Boomer Lifestyles Article
STAYING ALERT TO PHONE & CHARITY SCAMS
(50PlusPrime) JUPITER, FLORIDA --
We often talk about our aging population becoming more vulnerable, and the reasons they do so are many. One of the biggest reasons has to do with the fact that adult parents oftentimes no longer live near their adult children, and they lose that close connection to family.
Loss of a mate and close friends also contributes to the vulnerability equation, as there are fewer close friends to talk to about simple things in their lives. And time alone can create feelings of isolation, despair and a longing for a friendly voice – even if that voice is one of a stranger. That’s where things can get ugly.
Enter the professional telemarketer or the letter that is written in such as way as to easily confuse even younger people about being winners of sweepstakes or contests. These companies and people often become the senior’s primary or only link to the outside world. They do so by befriending them via telephone, and following up after a solicitation letter aimed at “hooking” that senior into believing that they are either doing some great worldly good. It’s a simple process, usually saying something like you’re just one more $50.00 check away from getting that Grand Prize that’s been promised. You’d be amazed who and how many get caught up in their nets.
I can remember walking into my father’s apartment several years before he passed away. I found dozens of “Collector Plates” stacked in a closet, piles of magazine subscriptions and countless sweepstakes forms promising him that he was about to win some prize, but they needed one more payment from him before they could ship him his prize. It was heartbreaking and informative.
Like me, perhaps you or a loved one has already received the telephone call with the tearful stories about the police officers that had to buy their own bulletproof vests, or veterans in VA hospitals that had to share toiletries? If you haven’t received this type of phone call, you’re probably not on the list of fixed income seniors who have managed to have their names picked up by unscrupulous telemarketers that hustle and scam our most vulnerable population.
Oh, the charities may actually exist, but the problem, such as the one reported in Wisconsin, is that 500,000 donors from around the country heard these terrible sob stories, and gladly donated $10-million – but of the $10-million collected, only $35,000 went to those poor military veterans that the telemarketers said so badly needed the financial assistance. More than $9.95 million went to the scam ring operators. Now that’s one heck of a return on their investment, and a disaster for both the veterans who were used, and the seniors who were ripped off.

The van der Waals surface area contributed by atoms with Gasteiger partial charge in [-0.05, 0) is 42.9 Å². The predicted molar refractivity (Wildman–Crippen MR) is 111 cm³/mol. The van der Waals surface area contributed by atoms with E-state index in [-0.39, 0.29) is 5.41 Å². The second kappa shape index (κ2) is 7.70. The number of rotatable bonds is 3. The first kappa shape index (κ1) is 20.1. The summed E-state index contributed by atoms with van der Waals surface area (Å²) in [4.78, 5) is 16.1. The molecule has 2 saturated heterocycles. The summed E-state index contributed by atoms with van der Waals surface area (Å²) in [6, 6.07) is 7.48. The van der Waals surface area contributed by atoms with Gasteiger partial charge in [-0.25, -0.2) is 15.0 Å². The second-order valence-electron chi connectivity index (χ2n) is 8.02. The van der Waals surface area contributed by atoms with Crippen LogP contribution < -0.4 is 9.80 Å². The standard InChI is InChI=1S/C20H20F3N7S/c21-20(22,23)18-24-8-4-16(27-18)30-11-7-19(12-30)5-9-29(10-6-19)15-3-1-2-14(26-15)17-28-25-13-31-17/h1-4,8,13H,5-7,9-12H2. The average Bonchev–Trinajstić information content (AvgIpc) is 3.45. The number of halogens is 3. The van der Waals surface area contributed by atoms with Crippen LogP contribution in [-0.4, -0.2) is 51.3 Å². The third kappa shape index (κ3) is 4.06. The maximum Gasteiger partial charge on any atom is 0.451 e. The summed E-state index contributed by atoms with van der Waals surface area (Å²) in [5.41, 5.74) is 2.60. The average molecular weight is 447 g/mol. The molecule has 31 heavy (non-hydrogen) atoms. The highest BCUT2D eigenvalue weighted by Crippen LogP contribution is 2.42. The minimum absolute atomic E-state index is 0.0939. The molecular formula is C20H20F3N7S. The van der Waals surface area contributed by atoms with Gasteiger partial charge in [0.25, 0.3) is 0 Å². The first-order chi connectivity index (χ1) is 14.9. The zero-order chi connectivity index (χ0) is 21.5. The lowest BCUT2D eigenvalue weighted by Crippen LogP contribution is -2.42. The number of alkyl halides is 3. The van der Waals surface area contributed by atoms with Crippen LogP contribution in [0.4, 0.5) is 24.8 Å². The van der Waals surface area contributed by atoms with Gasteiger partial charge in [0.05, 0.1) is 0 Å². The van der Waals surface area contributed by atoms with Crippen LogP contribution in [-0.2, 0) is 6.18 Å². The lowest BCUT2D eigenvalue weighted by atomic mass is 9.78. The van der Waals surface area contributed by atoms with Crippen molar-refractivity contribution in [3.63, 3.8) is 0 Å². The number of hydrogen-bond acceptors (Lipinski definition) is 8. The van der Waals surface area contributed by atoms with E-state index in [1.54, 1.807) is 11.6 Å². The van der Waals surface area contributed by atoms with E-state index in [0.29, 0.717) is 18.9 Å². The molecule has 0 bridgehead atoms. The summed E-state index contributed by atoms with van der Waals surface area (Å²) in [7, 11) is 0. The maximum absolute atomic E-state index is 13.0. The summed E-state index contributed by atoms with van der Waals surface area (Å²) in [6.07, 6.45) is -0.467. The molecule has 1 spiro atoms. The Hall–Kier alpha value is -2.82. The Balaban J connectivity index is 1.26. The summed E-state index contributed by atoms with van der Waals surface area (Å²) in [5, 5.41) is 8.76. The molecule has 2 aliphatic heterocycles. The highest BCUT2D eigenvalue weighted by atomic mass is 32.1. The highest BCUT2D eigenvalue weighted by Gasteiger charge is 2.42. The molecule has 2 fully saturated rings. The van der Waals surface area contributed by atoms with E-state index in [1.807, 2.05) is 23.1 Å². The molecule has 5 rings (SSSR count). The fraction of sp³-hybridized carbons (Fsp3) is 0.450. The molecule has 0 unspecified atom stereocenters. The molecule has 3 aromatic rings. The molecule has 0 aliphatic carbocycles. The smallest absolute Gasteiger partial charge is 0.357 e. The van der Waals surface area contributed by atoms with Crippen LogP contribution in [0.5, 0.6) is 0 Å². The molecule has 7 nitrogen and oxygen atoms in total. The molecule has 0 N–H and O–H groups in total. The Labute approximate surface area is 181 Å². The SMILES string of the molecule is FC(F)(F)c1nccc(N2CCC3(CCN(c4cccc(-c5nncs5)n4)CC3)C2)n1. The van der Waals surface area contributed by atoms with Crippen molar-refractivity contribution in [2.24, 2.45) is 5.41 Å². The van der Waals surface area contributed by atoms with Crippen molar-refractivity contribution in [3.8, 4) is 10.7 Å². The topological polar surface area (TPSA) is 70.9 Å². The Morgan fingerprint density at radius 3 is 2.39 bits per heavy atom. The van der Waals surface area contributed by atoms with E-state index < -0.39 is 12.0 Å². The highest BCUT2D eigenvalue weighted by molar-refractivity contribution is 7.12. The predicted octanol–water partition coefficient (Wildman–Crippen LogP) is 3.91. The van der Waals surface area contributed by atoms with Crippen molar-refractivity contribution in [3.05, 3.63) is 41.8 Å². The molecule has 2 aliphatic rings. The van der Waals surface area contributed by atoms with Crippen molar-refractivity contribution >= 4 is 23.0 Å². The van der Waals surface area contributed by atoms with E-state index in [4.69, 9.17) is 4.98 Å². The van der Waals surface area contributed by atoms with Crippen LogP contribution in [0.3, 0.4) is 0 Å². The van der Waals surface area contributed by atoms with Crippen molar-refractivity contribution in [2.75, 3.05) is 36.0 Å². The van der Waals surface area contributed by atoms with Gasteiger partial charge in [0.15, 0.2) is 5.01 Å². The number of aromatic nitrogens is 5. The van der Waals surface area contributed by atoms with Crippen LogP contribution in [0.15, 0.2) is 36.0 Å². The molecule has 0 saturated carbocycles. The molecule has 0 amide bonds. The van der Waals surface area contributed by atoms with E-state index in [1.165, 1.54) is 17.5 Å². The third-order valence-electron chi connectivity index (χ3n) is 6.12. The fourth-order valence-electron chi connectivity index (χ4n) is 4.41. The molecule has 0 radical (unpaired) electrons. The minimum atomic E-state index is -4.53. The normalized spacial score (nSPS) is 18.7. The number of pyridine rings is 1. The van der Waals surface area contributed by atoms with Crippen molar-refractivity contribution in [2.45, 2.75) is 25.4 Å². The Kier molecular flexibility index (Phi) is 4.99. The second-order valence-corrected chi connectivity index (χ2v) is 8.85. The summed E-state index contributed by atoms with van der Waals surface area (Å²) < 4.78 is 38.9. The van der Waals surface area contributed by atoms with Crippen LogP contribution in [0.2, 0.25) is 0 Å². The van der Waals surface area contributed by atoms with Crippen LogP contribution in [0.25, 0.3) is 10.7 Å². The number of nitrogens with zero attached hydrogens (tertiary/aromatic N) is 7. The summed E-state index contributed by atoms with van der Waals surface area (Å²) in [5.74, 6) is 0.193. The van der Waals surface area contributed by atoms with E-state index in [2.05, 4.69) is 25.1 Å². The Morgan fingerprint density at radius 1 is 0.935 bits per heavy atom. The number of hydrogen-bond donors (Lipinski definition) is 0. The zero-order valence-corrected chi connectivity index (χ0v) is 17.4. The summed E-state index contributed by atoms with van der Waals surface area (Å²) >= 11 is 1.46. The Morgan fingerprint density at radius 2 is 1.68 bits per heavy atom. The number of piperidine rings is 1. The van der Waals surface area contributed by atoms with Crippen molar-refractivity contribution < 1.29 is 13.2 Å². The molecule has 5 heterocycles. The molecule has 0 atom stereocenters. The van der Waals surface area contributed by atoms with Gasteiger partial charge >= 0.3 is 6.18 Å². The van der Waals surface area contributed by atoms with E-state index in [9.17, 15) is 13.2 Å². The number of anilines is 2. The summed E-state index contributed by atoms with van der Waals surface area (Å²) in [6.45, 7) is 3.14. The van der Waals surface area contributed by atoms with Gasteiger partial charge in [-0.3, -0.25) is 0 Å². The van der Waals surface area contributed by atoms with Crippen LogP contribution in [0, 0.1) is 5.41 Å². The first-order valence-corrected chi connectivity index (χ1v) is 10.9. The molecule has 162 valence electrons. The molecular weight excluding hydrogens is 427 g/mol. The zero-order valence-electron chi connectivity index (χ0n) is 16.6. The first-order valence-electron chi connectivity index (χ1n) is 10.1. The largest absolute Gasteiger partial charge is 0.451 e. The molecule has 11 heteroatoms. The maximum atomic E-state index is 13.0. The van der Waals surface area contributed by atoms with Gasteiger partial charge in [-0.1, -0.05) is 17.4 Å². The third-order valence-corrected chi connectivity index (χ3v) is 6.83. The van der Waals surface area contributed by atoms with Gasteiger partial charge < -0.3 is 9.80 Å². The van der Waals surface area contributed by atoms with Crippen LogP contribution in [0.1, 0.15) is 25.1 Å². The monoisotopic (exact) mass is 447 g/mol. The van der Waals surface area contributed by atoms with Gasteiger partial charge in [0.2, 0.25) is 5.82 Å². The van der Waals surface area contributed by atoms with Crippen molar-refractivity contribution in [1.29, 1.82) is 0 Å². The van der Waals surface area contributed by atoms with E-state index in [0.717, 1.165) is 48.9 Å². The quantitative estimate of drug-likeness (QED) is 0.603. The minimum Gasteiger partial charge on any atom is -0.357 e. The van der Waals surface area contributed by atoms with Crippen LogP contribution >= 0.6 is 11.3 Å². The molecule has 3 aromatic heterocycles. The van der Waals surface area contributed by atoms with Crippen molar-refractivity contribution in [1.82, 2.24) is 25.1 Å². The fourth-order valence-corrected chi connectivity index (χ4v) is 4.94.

The charity names that seem to stir the greatest emotional appeal among the public and particularly our aging population include names like: Coalition of Police & Sheriffs, Veteran’s Assistance Council and Disabled Firefighters Fund. Those names aren’t accidentally selected; they have been proven to generate the most sympathy. Police, fire and charities that claim to assist children, particularly in the aftermath of a disaster, and with the current Iraq war, veterans and orphans are hot-button names for bogus charities.
There are more than 1-million charities in this country. Most are legitimate, but about 33% are not. In some cases, they have successfully gotten seniors to give their bank account numbers to them, and multiple withdrawals have been made directly from those accounts. In one recent scam run in south Florida, over $5-million was collected, with about $110,000 going to the actual charity, and the rest going to the scam operators to line their pockets. So, what can you do?
Protect yourself and your loved ones. Pay attention to what your parents are doing, and to whom they are writing checks. Never give a credit card or bank account number over the phone UNLESS you initiated the call. As for printed material received in the mail, don’t assume it’s legitimate. Do NOT respond to e-mail solicitations, as look alike and sound-alike names are often used to fool people into donating.
To verify legitimate charities, if you have a computer, go to www.charitynavigtor.org or www.guidestar.org to verify that the charity you’re donating toward is legitimate. The better charities donate at least 75% of what they collect and keep administrative overheads to no more than 25%. If you think you’re being scammed or if you doubt the legitimacy of a charity, contact the State Attorney General’s office to report it.